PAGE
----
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Obama Moves Quickly to Staff Administration


President-elect Barack Obama is moving quickly to fill important jobs in his administration and develop his response to the economic crisis. Political analysts say the transition to the new administration is particularly important with the nation facing an economic emergency as well as the wars in Iraq and Afghanistan. VOA correspondent Meredith Buel has more from Washington.

After meeting with his newly-formed Transition Economic Advisory Board Friday Mr. Obama left no doubt about the top priority of his administration.

"Immediately after I become president, I am going to confront this economic crisis head on by taking all necessary steps to ease the credit crisis, help hard working families and restore growth and prosperity," he said.

But Mr. Obama was also careful to point out the United States has only one president at a time and the Bush administration will run the government until January 20 when he is sworn in as America's 44th president.

Still, Mr. Obama has indicated he wants to move quickly during the transition and within days of the election he announced his selection of Representative Rahm Emanuel as his White House Chief of Staff.

Leon Panetta, who served as chief of staff to former President Bill Clinton, says Mr. Obama's next appointments should focus on the economy.

"Hopefully the next step will be to put an economic team in place, early, because of the importance of transitioning now on economic issues," he said. "This is an unusual situation, where the president-elect of the United States not only is facing huge deficits and an economy in recession, but has a $700 billion rescue plan, which puts the president right in the middle of running the banks and the credit systems in this country."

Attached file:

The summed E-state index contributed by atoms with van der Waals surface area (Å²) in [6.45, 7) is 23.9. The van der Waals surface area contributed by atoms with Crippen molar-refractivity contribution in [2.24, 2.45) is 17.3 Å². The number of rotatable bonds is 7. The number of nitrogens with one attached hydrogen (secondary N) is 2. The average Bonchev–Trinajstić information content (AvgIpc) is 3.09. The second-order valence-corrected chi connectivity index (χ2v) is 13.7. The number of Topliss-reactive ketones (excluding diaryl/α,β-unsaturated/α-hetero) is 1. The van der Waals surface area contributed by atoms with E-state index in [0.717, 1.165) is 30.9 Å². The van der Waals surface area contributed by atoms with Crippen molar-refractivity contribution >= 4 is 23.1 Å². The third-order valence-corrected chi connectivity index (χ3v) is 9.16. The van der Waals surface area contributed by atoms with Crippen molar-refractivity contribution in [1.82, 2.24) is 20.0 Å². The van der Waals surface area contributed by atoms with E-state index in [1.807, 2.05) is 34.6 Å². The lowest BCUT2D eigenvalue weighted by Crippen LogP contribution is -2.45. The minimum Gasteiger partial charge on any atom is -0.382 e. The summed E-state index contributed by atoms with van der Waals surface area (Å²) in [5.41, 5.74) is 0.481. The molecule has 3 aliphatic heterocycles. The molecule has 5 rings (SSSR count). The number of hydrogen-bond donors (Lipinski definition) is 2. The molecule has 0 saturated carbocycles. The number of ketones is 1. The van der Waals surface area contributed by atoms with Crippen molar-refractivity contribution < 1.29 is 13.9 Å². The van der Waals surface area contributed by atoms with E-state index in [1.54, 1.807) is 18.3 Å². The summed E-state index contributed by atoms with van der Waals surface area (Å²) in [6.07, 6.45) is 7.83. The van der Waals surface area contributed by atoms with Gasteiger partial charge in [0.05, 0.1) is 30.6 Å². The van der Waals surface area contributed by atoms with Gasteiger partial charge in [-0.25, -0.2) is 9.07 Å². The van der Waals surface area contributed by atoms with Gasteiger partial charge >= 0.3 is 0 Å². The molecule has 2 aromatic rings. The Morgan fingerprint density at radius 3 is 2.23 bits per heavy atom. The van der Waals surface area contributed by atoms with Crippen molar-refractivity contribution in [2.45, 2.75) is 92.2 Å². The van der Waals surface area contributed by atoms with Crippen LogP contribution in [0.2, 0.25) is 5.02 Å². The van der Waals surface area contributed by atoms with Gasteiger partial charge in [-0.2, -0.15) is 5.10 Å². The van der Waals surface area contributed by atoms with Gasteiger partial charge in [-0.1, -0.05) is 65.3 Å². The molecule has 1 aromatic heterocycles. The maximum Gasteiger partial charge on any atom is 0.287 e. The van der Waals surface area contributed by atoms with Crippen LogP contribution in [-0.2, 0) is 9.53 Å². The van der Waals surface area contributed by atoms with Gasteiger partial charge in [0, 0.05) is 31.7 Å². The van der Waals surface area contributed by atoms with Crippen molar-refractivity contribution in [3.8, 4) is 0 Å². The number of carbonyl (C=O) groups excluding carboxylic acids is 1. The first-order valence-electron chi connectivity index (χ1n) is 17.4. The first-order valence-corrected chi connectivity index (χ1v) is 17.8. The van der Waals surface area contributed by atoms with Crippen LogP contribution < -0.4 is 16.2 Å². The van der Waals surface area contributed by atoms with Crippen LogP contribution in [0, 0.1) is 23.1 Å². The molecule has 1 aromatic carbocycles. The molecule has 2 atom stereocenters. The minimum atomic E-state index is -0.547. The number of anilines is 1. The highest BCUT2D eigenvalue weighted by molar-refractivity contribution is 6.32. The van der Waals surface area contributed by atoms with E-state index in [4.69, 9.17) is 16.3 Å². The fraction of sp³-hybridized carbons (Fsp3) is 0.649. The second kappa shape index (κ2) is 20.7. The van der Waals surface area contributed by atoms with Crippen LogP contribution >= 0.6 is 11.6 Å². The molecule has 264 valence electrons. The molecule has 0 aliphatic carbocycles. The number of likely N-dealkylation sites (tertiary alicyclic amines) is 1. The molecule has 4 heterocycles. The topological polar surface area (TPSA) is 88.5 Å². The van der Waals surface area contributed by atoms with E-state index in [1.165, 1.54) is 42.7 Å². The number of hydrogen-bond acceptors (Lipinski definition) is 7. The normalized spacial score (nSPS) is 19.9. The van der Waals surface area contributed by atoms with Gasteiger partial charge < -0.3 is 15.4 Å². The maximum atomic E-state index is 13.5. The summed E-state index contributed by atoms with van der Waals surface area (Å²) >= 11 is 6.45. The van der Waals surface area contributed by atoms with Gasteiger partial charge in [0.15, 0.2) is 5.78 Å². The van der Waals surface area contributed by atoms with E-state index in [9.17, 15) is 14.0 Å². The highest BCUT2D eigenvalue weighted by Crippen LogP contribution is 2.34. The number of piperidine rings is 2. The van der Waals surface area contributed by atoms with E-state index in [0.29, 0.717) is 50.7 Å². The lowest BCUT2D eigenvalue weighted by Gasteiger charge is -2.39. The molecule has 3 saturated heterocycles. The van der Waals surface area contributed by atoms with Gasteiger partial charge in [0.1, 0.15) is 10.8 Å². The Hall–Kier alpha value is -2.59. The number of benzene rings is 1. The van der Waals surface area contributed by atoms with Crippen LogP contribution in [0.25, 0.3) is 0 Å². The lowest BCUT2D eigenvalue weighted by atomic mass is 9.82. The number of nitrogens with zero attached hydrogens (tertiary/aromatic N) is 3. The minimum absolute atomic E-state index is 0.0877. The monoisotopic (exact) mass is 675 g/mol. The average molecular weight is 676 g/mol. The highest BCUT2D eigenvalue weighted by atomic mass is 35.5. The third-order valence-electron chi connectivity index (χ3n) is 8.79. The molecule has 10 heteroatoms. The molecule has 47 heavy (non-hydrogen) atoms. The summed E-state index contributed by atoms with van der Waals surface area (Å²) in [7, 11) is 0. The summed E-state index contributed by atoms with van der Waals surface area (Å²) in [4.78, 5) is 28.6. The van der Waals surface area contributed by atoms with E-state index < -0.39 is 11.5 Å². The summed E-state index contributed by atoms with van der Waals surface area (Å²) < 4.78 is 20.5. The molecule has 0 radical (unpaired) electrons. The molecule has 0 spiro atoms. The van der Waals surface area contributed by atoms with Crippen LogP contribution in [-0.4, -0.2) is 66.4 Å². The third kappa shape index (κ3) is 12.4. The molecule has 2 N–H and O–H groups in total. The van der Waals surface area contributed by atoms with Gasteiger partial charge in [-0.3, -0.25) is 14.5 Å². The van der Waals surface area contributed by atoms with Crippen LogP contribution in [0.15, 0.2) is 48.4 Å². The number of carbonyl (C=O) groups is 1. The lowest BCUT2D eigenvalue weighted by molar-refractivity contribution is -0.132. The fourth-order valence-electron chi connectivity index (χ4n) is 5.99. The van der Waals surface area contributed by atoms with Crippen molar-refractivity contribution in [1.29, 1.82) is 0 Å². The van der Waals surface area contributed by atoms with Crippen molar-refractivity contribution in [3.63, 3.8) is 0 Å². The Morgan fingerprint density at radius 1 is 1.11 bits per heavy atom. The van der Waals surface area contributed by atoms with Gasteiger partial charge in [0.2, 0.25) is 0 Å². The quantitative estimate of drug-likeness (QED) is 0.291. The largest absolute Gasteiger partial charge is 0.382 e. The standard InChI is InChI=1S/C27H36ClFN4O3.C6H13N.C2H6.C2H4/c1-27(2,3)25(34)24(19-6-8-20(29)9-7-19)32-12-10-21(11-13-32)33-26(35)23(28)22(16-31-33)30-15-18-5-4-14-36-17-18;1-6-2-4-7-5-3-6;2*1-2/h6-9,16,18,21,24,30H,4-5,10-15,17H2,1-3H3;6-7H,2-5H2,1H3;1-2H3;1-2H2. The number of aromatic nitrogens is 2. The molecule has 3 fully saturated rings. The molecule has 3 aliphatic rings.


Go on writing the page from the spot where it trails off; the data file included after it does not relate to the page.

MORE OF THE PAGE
Panetta says as soon as the economic team is in place Mr. Obama needs to make important appointments to deal with national security issues, especially the wars in Iraq and Afghanistan.

Panetta says the president-elect must also move swiftly to improve America's image overseas.

"I do think it is really important for the president, obviously to reach out to the international world and reestablish relations with the world and reintroduce the United States to the rest of the world," he said. "Reaffirm our alliances, listen to people abroad."

The Director of Governance Studies at the Brookings Institution, Darrell West, says Mr. Obama needs to lower expectations about how much can be accomplished in the days and weeks after he is sworn in.

West says during the transition Mr. Obama needs to explain just how difficult it will be to solve the economic crisis.

"Obama joked about being Superman. The problem he faces is that there are too many people in the United States, as well as around the world, who actually see him that way and expect him to perform miracles," he said. "Now he is an individual who has extraordinary leadership and communications abilities, but he is also taking office at the time of our most challenging transition since the Great Depression."

Terry Edmonds was the director of speechwriting for President Clinton. He says Mr. Obama maybe the best communicator in the White House since Ronald Reagan.

Edmonds says the skills that helped Mr. Obama win the election will serve him well during the transition and when he takes office.

"Barack Obama will begin his administration with some strong qualities that he has demonstrated throughout the campaign, which are steadfastness, a consistent message," he said. "He is a great communicator."

On Monday, Mr. Obama will meet with President Bush to discuss the transfer of power. No recent president-elect from an opposing party has been received at the White House so quickly after an election, underscoring how rapidly the transition is occurring in a time of war and financial crisis.

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